Trump's Roger Stone pardon was yet another act of Constitutional defiance
Hours after granting professional dirty trickster Roger Stone his get-out-of-jail card with a commutation, President Trump was teeing off at one of his golf resorts in Virginia. It was the 275th time in his presidency that the Duffer in Chief had hit the links courtesy of American taxpayers to the tune of more than $137M, according to the website trumpgolfcount.com.
The Stone-cold pardon quickly led off that evening’s news cycles. Predicable scolding, condemnations and finger waggling by outraged pundits and Democrats, and the lone resident of his own private island, Senator Mitt Romney, dominated cable news and the minefield known as Twitter. Legal analyst for CNN Jeffrey Toobin roared, “This is the most corrupt and cronyistic act in perhaps all of recent history.” (“Cronyistic” is a word I looked up without success, but I got the drift.)
Yet, for all the “breaking news,” it seemed like just another ho-hum ordinary day in Trumpian America. Just another act of Constitutional defiance by a president whose autocratic tendencies have dragged this nation down into Banana Republic territory. Just another brick removed in the razing of our edifice of democracy. Just another reason to keep up that subscription to Netflix and update the quantity on that prescription for Xanax.
Meanwhile, far away from the D.C. swamp, in the world in which the rest of us plebeians toil, a new daily record was set for the most cases of coronavirus in a single day in the United States: around 67,000. This, just three weeks after Vice President Mike Pence, the obedient bland soldier of faith dutifully crowed—on the date when 39,000 new cases of COVID-19 were confirmed (a new daily record at the time)—that we had “flattened the curve.” Mission Accomplished ya’all. And will the last dead person please turn off the lights and lock the door?
Admit it. The barrage of lunacy, lies, and litigation, the constant uncertainties and rampant corruption have worn us down to bipolar zombies that lurch in the bizarre territory between passivity, anger and sorrow. The abnormal is now normal; the new normal a work in digress, hypocrisy no longer challenged.
Forget the past warnings of what might happen if Trump gets away with this or that. He has gotten away with all of it and then some, and he accomplished this with full transparency. To be sure, there are probably scores of horrible transgressions and outright illegal acts that might never see the light of day, but there is plenty on the public record these past three-and-a-half dog years to make the case that our nation’s democracy has suffered terminal damage and is now close to flat-lining.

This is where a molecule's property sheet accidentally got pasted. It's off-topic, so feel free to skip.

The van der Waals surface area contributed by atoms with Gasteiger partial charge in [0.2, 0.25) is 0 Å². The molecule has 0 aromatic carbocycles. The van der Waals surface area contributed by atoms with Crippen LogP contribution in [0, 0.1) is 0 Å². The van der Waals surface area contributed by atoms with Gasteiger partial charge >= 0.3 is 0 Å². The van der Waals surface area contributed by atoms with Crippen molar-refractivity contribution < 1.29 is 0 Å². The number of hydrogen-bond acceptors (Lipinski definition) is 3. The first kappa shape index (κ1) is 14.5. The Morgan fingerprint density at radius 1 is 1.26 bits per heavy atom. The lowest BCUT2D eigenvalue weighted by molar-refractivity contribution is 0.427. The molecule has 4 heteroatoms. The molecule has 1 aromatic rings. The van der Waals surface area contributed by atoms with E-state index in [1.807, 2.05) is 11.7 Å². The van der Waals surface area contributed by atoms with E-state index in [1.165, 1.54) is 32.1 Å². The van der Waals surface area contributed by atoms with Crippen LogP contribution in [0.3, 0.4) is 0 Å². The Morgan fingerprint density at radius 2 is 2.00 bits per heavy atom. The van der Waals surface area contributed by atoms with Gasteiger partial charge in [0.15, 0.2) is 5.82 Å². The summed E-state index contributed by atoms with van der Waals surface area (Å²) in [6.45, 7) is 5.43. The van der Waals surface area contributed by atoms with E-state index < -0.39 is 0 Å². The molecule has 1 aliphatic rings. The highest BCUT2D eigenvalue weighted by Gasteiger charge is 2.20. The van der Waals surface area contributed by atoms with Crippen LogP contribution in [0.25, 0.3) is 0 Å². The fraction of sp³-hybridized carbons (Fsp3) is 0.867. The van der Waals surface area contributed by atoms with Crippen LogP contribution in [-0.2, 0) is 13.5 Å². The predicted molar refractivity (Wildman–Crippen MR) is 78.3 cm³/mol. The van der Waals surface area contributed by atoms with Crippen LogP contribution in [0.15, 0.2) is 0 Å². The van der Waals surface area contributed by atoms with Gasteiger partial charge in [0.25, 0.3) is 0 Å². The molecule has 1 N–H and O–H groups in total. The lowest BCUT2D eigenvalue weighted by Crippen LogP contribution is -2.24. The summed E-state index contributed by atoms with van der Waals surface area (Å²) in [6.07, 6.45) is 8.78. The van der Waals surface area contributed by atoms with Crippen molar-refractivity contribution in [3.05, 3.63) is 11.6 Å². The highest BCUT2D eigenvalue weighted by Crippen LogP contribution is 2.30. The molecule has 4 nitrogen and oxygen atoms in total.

Trump found the soft belly of our democracy and he broke it open like a pinata. Inside, colorful little babbles of public funds and shady deals fell into the pockets of his family, his friends and maybe a few comrades over in you-know-where. Russia, if you’re listening, we are now open for business…
Flushing out the rat’s nest of incompetency and nepotism in the West Wing, along with a convincing Biden victory this November, are necessary first steps toward a correction, but they will hardly cleanse the lasting stain of a Trump presidency.
Time for radical measures. After all, except for a welcomed Supreme Court decision here and there, our institutions did not adequately protect us from Trump. As we have witnessed in the recent Black Lives Matter and the racial justice movements, what “worked” in America pre-Trump autocracy actually failed too many Americans.
The nostalgia for a 1950s-style country, one that Trump successfully promoted in 2016 with his “Make America Great Again” never existed except, that is, for people who, well, looked like Trump and his supporters.
Conversely, the pinning for the liberal version of “normalcy” within our institutions, a normalcy that supposedly defended and delivered justice and equality for all, might be as big a myth as the Trumpian vision. A badly needed reinvention is in order.
In “Surviving Autocracy, by Masha Gessen, she writes that “what will make Trump’s opponent successful—if he can indeed be successful—is an ability to counter his simple promise of returning to an ‘us’ from a white male supremacist past with a vision of who we are that is more complicated, offers fewer certainties, but is also more inspiring to more Americans—a vision of America as it could be.”
Meanwhile, on the night of his pardon, in Roger Stone’s world, frivolity—like COVID-19 droplets in Tulsa—was in the air. When a Washington Post reporter reached Stone by phone at his home in Florida, Stone had to change rooms to continue the conversation because he crowed, “too many people opening bottles of Champagne here.”
Pop, pop, pop, said the weasel.
Lyons is the author of four books of essays and journalism. His most recent book is "Going Driftless: Life Lessons from the Heartland for Unraveling Times."